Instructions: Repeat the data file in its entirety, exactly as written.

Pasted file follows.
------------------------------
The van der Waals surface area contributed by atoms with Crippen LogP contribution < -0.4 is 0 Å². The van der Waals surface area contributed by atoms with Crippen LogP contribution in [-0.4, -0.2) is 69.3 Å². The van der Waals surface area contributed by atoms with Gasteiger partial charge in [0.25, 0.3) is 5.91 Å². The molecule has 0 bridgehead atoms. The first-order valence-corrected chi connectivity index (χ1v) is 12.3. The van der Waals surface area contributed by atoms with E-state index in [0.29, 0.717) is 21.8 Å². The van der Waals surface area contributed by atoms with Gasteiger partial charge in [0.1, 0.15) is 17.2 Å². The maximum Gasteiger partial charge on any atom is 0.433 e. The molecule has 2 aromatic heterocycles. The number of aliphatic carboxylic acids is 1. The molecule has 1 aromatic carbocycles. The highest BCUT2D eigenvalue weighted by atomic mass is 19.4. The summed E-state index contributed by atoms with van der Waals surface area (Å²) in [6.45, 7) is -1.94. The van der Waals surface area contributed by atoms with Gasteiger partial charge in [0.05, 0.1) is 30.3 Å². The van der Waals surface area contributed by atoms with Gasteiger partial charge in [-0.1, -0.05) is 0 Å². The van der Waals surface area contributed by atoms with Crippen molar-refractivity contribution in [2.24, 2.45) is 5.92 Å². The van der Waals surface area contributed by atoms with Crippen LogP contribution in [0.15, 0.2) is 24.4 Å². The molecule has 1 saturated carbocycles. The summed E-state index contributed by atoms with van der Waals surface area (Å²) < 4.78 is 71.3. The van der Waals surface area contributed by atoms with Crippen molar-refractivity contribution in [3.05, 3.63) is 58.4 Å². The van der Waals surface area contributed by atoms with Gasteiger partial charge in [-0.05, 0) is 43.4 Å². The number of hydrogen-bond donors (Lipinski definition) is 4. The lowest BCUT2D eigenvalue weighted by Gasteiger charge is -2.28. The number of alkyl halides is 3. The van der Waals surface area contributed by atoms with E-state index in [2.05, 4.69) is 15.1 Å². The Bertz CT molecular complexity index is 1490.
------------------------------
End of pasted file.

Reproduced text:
The van der Waals surface area contributed by atoms with Crippen LogP contribution < -0.4 is 0 Å². The van der Waals surface area contributed by atoms with Crippen LogP contribution in [-0.4, -0.2) is 69.3 Å². The van der Waals surface area contributed by atoms with Gasteiger partial charge in [0.25, 0.3) is 5.91 Å². The molecule has 0 bridgehead atoms. The first-order valence-corrected chi connectivity index (χ1v) is 12.3. The van der Waals surface area contributed by atoms with E-state index in [0.29, 0.717) is 21.8 Å². The van der Waals surface area contributed by atoms with Gasteiger partial charge in [0.1, 0.15) is 17.2 Å². The maximum Gasteiger partial charge on any atom is 0.433 e. The molecule has 2 aromatic heterocycles. The number of aliphatic carboxylic acids is 1. The molecule has 1 aromatic carbocycles. The highest BCUT2D eigenvalue weighted by atomic mass is 19.4. The summed E-state index contributed by atoms with van der Waals surface area (Å²) in [6.45, 7) is -1.94. The van der Waals surface area contributed by atoms with Gasteiger partial charge in [0.05, 0.1) is 30.3 Å². The van der Waals surface area contributed by atoms with Gasteiger partial charge in [-0.1, -0.05) is 0 Å². The van der Waals surface area contributed by atoms with Crippen molar-refractivity contribution in [2.24, 2.45) is 5.92 Å². The van der Waals surface area contributed by atoms with Crippen LogP contribution in [0.15, 0.2) is 24.4 Å². The molecule has 1 saturated carbocycles. The summed E-state index contributed by atoms with van der Waals surface area (Å²) < 4.78 is 71.3. The van der Waals surface area contributed by atoms with Crippen molar-refractivity contribution in [3.05, 3.63) is 58.4 Å². The van der Waals surface area contributed by atoms with Gasteiger partial charge in [-0.05, 0) is 43.4 Å². The number of hydrogen-bond donors (Lipinski definition) is 4. The lowest BCUT2D eigenvalue weighted by Gasteiger charge is -2.28. The number of alkyl halides is 3. The van der Waals surface area contributed by atoms with E-state index in [2.05, 4.69) is 15.1 Å². The Bertz CT molecular complexity index is 1490.